Developing a sense of self-efficacy
Ardoin explains that simply sharing information about climate change, biodiversity loss, or any other big, overwhelming topic usually isn’t enough to inspire change. “It’s not just about dumping knowledge into someone’s head or putting a sign on the side of a bus,” she says. “It’s more about supporting people in developing a sense of self-efficacy. They have to build knowledge and skills that allow them to make a difference on important, relevant issues.”
A sense of place can be as complicated and chaotic as the places themselves. While many researchers try to simplify systems and control variables, Ardoin’s team embraces the complicating factors that influence behaviors. “We do our research in the messiness of the real world,” she says.
To fully understand the ways that people perceive and interact with their environments, Ardoin and her team call on the fields of psychology, political science, geography and learning sciences, among others. Her 14-person group includes members with PhDs or master’s degrees in fields such as sociology, anthropology, and science education.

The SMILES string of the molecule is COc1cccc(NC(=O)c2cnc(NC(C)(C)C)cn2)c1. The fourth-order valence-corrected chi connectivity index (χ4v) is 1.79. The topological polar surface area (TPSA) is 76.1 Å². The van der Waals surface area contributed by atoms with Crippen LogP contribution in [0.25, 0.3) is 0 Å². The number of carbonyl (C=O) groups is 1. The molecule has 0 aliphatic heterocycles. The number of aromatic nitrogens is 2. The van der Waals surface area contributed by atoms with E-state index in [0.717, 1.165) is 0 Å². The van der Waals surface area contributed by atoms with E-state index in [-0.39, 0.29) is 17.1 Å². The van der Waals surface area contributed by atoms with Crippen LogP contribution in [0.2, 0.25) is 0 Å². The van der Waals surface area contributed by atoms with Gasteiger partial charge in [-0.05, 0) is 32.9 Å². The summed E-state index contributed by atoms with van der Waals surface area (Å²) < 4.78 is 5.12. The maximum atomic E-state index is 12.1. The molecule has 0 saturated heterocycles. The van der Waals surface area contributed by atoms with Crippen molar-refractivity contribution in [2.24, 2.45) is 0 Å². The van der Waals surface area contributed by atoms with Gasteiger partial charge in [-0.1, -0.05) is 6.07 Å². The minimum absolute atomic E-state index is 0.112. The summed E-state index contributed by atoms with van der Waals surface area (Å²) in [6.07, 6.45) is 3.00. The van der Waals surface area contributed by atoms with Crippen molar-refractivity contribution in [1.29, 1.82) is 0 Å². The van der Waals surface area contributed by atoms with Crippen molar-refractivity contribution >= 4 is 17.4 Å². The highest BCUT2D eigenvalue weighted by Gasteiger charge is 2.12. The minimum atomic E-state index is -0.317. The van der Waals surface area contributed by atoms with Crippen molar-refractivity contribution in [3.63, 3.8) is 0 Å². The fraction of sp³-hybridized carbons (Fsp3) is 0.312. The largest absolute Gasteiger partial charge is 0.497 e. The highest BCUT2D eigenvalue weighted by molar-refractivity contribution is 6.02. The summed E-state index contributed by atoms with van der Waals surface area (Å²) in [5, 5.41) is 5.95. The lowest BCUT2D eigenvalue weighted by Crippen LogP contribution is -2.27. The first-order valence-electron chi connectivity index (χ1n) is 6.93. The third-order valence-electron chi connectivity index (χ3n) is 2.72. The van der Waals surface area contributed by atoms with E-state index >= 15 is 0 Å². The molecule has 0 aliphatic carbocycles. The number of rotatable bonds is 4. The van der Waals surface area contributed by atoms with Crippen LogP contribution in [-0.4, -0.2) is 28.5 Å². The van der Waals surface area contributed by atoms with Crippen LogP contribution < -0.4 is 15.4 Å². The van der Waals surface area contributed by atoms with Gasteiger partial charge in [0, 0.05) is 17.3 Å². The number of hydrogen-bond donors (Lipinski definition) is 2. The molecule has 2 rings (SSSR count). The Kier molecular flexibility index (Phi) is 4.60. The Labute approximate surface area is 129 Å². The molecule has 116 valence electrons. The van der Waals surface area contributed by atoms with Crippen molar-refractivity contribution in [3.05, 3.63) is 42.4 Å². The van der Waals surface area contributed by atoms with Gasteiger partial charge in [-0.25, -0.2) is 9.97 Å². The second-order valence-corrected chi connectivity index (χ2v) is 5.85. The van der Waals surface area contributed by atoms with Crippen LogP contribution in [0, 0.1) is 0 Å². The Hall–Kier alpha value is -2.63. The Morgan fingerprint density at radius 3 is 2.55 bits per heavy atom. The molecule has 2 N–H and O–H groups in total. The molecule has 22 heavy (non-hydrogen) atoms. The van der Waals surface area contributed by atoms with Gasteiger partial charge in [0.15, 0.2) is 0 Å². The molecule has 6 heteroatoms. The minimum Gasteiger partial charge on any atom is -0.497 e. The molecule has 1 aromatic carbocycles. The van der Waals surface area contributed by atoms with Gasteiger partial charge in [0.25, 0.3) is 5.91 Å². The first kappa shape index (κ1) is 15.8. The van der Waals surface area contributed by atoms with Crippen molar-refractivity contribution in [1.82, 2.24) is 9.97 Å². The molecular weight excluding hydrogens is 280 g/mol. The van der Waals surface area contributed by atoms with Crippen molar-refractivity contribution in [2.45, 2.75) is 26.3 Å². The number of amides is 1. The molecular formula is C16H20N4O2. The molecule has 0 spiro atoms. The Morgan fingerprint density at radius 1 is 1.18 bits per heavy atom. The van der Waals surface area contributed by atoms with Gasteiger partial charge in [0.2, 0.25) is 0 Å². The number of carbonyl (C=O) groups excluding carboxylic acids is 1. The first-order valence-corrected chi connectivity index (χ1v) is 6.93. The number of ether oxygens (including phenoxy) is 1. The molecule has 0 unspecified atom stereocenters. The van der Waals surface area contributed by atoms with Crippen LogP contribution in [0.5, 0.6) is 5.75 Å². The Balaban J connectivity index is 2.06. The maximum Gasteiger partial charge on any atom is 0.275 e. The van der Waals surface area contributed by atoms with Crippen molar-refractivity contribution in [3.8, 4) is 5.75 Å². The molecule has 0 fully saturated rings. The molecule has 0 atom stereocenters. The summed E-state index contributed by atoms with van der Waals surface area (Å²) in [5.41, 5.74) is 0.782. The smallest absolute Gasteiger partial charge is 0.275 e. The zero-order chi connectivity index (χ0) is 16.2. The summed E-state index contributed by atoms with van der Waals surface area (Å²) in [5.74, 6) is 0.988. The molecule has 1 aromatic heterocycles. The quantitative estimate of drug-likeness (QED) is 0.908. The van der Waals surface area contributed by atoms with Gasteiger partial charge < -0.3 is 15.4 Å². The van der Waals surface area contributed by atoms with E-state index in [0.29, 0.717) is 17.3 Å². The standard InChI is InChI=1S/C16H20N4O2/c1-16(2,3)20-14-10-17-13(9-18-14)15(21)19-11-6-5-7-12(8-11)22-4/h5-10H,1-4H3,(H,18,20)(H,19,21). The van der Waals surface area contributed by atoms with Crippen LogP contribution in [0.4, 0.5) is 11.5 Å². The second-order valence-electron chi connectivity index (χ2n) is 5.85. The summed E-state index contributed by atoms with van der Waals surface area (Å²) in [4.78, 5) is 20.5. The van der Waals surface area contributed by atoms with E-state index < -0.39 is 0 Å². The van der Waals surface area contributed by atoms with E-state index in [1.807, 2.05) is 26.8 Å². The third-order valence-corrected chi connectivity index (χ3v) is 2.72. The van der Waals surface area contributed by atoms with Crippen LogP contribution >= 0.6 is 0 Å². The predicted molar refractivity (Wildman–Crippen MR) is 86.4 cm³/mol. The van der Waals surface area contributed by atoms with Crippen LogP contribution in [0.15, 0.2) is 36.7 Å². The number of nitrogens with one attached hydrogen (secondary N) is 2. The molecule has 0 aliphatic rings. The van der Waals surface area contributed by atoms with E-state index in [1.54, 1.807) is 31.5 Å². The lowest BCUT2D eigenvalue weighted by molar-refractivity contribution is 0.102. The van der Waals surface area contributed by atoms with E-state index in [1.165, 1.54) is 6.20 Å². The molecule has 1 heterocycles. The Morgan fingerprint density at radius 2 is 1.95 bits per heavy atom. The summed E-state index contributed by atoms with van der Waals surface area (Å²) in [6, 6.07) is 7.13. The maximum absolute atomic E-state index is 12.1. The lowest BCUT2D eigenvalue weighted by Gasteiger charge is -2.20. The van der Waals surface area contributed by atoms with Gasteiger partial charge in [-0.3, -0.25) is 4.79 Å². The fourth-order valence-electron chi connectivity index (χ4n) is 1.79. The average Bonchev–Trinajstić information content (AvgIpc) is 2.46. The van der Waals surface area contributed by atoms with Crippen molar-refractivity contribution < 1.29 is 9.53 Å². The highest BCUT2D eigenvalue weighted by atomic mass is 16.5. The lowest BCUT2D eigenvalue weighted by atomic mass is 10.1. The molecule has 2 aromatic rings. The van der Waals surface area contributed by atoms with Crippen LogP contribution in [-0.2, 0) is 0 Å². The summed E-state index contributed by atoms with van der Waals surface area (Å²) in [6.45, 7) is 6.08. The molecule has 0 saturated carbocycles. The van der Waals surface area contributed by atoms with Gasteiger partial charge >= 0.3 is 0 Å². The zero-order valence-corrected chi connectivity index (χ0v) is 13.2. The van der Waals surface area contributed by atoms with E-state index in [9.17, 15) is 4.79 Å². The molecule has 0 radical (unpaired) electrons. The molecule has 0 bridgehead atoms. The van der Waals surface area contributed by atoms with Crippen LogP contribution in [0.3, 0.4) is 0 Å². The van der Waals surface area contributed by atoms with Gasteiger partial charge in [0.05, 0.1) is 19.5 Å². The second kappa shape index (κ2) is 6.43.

“All of us are quite interdisciplinary,” says Ardoin, who has a PhD in social ecology and an MS in natural resource management, and studied art history, business, and French before taking that life-changing job at the Grand Canyon.
Ardoin’s team has applied its multipronged approach to places like the Galapagos Islands, a Pacific archipelago visited by hundreds of thousands of tourists each year. The tourists face a particular form of cognitive dissonance.
“They have an incredible experience,” she says. “For days, all they hear about and experience is the pristine nature of the islands. Often, just before they are leaving, they learn that the islands are threatened by climate change, pollution, illegal fishing and even pressures from tourism.” That last message, she says, is especially hard to hear.
Thanks to work by Ardoin and other colleagues, tour providers have undertaken efforts to tailor elements of the interpretive experience to provide a more complete — and more actionable — understanding of the islands.
“The more holistic message then becomes: It’s a magnificent place with thriving biodiversity, but it’s also one that is threatened. The positive and hopeful side of this message is that there’s something you can do about it,” she says. “And that’s not just true of the Galapagos, but it’s true everywhere. All places on Earth face challenges, especially when we are talking about an issue like climate change — and those issues differ from place to place, but there is something you can do about it.”